Convolvulus panduratus. Wild Potato.

Botanical name: 

Also see: Convolvulus panduratus. Wild Potato. - Convolvulus Scammonia. Scammony.

Nat. Ord. — Convolvulaceae. Sex. Syst. — Pentandria Monogynia.

The Root.

Description. — This plant, likewise known as Wild Jalap, Man in the Ground, Mechameck, Man of the Earth, etc., has a perennial, very large cylindrical or fusiform root, with a round, purplish, downy, procumbent, or climbing stem, several stems from the same root. The leaves are two or three inches long, and about the same width, broadly cordate at base, acuminate, entire, or undulate, alternate, sometimes panduriform, smooth dark-green above, paler beneath, and on long petioles. The flowers are in fascicles of from two to five, opening in the forenoon, on axillary peduncles, longer than the petioles, generally branching at the top. Corolla large, two or three inches long, funnel-shaped, or campanulate, white, purplish-red toward the base or tube. Calyx smooth, five-parted, unequal, ovate-obtuse, two larger sepals external. Stamens white, the length of the tube ; anthers oblong. Style white, filiform, with a bilobate stigma. Capsule oblong, two-celled, four-seeded, and without intermediate partitions.

History. — Wild Potato is indigenous to the United States, growing in light and sandy soils, from Connecticut and West New York, southward and westward, and flowering from June to August ; it rarely grows north, but is found in some parts of South America. The root is the officinal part ; it is very large being from two to eight feet in length, and from two to four or five inches in diameter, branched at the bottom, externally of a brownish -yellow color and full of longitudinal fissures, internally whitish and milky, of an unpleasant odor, and a bitter acrid taste. In drying, the root loses about three-fourths of its weight. As found in the shops the root is usually in circular pieces, of various sizes, being transverse sections, the color somewhat brown externally, and whitish within, with radiating striae or lines. It pulverizes with difficulty the powder being light and gray. Water or alcohol extracts its active properties, but diluted alcohol or spirits are its best solvents. It contains resin, bitter-extractive, starch, gum, gallic acid, etc. Probably the active principle of this plant would prove more energetic than the crude root, and become a valuable agent.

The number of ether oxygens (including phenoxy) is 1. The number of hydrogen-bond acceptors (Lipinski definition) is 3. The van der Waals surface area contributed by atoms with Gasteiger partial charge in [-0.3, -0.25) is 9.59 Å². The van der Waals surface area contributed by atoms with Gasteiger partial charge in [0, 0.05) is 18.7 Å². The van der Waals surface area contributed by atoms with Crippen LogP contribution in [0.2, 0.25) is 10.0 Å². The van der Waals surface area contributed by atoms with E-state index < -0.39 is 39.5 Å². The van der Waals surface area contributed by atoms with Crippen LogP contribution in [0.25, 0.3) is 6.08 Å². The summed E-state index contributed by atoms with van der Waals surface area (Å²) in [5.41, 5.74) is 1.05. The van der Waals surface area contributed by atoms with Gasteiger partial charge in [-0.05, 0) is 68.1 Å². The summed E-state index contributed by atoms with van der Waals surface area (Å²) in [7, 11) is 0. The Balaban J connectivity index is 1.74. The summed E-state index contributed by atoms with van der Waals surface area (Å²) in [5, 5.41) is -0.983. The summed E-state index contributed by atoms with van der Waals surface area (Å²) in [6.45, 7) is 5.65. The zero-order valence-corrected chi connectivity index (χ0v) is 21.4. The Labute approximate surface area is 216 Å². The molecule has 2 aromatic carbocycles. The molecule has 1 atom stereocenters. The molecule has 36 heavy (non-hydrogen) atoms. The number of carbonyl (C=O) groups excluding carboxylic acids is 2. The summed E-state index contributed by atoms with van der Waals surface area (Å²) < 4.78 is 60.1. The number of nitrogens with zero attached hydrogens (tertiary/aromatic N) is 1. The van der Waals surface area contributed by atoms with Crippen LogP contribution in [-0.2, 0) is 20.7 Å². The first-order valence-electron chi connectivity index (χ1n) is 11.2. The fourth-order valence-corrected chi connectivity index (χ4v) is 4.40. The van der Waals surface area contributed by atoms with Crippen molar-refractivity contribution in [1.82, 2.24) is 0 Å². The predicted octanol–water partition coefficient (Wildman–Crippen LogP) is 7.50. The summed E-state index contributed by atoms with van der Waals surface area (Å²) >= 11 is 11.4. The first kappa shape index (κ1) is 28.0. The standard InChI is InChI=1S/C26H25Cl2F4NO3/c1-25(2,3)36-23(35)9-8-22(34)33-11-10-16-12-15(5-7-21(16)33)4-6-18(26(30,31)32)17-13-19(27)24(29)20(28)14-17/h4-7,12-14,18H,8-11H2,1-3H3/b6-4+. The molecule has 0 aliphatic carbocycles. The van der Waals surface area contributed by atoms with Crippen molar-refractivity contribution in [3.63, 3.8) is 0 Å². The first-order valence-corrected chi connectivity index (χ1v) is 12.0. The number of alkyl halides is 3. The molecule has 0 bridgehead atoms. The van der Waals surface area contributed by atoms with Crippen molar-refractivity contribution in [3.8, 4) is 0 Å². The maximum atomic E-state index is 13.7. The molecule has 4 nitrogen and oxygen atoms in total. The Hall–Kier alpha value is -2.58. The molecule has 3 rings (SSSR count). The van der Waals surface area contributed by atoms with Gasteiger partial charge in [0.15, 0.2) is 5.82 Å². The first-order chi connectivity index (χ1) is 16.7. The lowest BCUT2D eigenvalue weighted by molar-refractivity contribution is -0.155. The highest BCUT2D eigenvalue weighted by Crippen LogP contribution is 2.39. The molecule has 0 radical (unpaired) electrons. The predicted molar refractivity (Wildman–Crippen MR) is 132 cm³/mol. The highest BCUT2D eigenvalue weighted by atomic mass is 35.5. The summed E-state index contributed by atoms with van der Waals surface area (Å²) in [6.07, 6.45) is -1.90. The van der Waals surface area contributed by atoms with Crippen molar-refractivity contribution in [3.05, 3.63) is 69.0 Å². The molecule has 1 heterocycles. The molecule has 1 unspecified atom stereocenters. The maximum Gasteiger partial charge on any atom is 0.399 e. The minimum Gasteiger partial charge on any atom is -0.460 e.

Properties and Uses. — The real properties of this plant are unknown. It possesses feebly cathartic properties, acting gently in doses of from forty to sixty grains of the powdered root. The infusion, taken in wineglassful doses every hour, has been effectual in dropsy, strangury and calculous affections. It seems to exert an influence over the lungs, liver, and kidneys, without excessive diuresis or catharsis. The saturated tincture is more energetic than the powdered root, decoction, or extract. It is asserted that the Indians can handle rattlesnakes with impunity, after wetting their hands with the milky juice of this root.

The American Eclectic Dispensatory, 1854, was written by John King, M. D.